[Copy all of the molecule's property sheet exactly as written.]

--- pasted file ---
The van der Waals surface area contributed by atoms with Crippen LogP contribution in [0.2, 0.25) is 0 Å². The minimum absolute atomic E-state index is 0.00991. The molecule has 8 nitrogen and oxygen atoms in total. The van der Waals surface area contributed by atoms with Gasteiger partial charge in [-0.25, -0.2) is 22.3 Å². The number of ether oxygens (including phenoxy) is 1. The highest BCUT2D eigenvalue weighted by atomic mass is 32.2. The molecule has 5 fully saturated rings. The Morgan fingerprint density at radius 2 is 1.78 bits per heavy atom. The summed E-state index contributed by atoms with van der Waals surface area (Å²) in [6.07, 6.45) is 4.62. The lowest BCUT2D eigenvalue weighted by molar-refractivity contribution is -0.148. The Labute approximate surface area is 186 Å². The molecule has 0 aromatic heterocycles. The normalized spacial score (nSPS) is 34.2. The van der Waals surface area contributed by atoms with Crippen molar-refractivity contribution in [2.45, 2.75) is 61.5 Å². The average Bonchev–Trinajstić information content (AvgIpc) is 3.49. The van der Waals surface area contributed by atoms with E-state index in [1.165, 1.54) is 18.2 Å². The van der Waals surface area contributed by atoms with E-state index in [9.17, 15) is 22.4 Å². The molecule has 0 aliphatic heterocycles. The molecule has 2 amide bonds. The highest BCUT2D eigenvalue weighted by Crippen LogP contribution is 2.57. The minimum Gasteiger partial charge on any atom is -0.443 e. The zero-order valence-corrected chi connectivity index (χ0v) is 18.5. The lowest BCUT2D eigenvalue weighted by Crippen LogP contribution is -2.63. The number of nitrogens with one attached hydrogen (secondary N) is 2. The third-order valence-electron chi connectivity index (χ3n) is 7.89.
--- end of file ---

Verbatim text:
The van der Waals surface area contributed by atoms with Crippen LogP contribution in [0.2, 0.25) is 0 Å². The minimum absolute atomic E-state index is 0.00991. The molecule has 8 nitrogen and oxygen atoms in total. The van der Waals surface area contributed by atoms with Gasteiger partial charge in [-0.25, -0.2) is 22.3 Å². The number of ether oxygens (including phenoxy) is 1. The highest BCUT2D eigenvalue weighted by atomic mass is 32.2. The molecule has 5 fully saturated rings. The Morgan fingerprint density at radius 2 is 1.78 bits per heavy atom. The summed E-state index contributed by atoms with van der Waals surface area (Å²) in [6.07, 6.45) is 4.62. The lowest BCUT2D eigenvalue weighted by molar-refractivity contribution is -0.148. The Labute approximate surface area is 186 Å². The molecule has 0 aromatic heterocycles. The normalized spacial score (nSPS) is 34.2. The van der Waals surface area contributed by atoms with Crippen molar-refractivity contribution in [2.45, 2.75) is 61.5 Å². The average Bonchev–Trinajstić information content (AvgIpc) is 3.49. The van der Waals surface area contributed by atoms with E-state index in [1.165, 1.54) is 18.2 Å². The van der Waals surface area contributed by atoms with E-state index in [9.17, 15) is 22.4 Å². The molecule has 0 aliphatic heterocycles. The molecule has 2 amide bonds. The highest BCUT2D eigenvalue weighted by Crippen LogP contribution is 2.57. The minimum Gasteiger partial charge on any atom is -0.443 e. The zero-order valence-corrected chi connectivity index (χ0v) is 18.5. The lowest BCUT2D eigenvalue weighted by Crippen LogP contribution is -2.63. The number of nitrogens with one attached hydrogen (secondary N) is 2. The third-order valence-electron chi connectivity index (χ3n) is 7.89.